The baroque period ended over 250 years ago, but University of Maine students and members of the community had the chance to experience baroque music last Thursday at Minsky Recital Hall. Six UMaine music students performed alongside UMaine artists as well as visiting musicians from Europe and Mexico.
“We started rehearsing together on Monday,” Anatole Wieck, director of orchestral studies at UMaine, said. Born in Riga, Latvia, Wieck attended a music conservatory in Moscow, Russia and came to New York City in 1973 to study at the Juilliard School of Music, where he earned his bachelor, master and doctoral degrees.
“When you have guest artists, it’s usually how it goes, we had to be quick and nimble on our feet,” Wieck, who was unable to perform at the recital due to a shoulder injury, said.
The term “baroque” is used to describe the period of European music and art history from around 1600 to 1750. Many of the forms identified with baroque music, such as cantata, concerto, sonata, oratorio and opera originated in Italy. Some well known composers of this period are Bach, Vivaldi, Monteverdi, Handel, Corelli and many more.
“Musicians are used to improvising on the spot,” Rose Barrett, an American baroque violinist living in France, said. “We got very lucky that Augusto Bertado [a visiting musician from Mexico] happened to be here, and willing to pitch in.”
“Despite Anatole’s [Wieck’s] injury, we had a spirit of making this work no matter what, and [the recital] turned out well,” Rose Barrett said. Rose Barrett met Italian baroque violinist Lucca Rizzelo in 2007, during her studies at the Conservatorio G. Niccolini di Piacenza in Italy. Later, Rose Barrett and Rizzelo befriended Italian organist Gilberto Scordari who also shared a passion for baroque music.
Together, the three musicians wanted to give other young musicians the opportunity to discover new repertoires such as baroque music. Rose Barrett, along with her brother Dan Barrett, who is a faculty member at the UMaine School of Performing Arts, collaborated with Wieck in designing a weeklong music workshop titled Mainely Baroque. By inviting international artists such as Rizzelo, Scordari and Bertado to the UMaine campus, this workshop aims to foster cultural and artistic exchange for students.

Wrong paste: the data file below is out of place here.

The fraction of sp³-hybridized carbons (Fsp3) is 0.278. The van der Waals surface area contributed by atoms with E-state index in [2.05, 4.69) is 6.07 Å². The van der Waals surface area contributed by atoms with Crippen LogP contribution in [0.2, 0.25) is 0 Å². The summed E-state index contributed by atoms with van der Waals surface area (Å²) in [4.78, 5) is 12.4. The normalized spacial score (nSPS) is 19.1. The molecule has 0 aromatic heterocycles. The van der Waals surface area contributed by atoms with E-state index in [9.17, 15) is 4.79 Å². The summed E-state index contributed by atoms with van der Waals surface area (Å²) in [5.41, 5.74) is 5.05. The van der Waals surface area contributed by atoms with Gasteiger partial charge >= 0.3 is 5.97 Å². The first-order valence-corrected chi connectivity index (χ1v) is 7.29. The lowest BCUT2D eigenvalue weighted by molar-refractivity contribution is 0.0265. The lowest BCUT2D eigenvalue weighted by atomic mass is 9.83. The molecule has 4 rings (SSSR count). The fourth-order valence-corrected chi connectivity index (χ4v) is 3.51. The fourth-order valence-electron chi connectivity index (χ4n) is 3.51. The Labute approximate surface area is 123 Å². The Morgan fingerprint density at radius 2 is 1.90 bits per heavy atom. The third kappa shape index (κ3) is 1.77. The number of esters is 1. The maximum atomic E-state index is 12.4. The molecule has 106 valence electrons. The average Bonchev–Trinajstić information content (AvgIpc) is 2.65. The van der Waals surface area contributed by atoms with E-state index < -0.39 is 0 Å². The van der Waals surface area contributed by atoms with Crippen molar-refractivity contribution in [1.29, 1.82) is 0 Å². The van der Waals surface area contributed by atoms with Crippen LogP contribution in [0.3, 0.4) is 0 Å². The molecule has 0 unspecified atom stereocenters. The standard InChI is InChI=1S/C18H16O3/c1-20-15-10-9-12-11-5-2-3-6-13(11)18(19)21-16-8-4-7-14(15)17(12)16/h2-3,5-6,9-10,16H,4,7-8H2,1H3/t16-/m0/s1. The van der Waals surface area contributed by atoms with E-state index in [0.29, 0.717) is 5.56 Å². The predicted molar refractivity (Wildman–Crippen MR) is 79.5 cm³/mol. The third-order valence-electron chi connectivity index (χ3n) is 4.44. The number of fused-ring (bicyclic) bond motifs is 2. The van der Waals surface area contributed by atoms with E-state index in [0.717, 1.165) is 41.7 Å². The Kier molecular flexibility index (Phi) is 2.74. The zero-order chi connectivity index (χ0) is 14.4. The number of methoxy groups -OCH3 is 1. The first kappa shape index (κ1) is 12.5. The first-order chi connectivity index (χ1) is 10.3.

“The students performing with us were fantastic,” Rose Barrett said. “They tried our baroque instruments which feel very different.”
Wieck’s violin, which was played by other musicians during the recital, as well as Rizzelo’s violin are original instruments from late 17th century. The fingerboard of Wieck’s violin has gradually disintegrated with time, so Wieck had the fingerboard replaced with Maine maple wood.
During the recital, violinists took several minutes to tune their instruments before performing the pieces.
“Before World War II, all musicians used strings made from animal gut, usually sheep or ox gut. Now, with new technology, we have nylon and metal strings which have a very different sound. Gut strings have a much softer warmer sound in general,” Rose Barrett said.
“The audience was really into our music and concentrated on us,” Rizzelo said. “But at the same time, I didn’t feel pressured. It felt like playing at home with friends. The atmosphere was really friendly, and I could enjoy the silence in between the pieces. Sometimes playing in famous concert halls is too tough, and it can become less enjoyable. But tonight I didn’t feel like anyone was judging me, so I played freely.”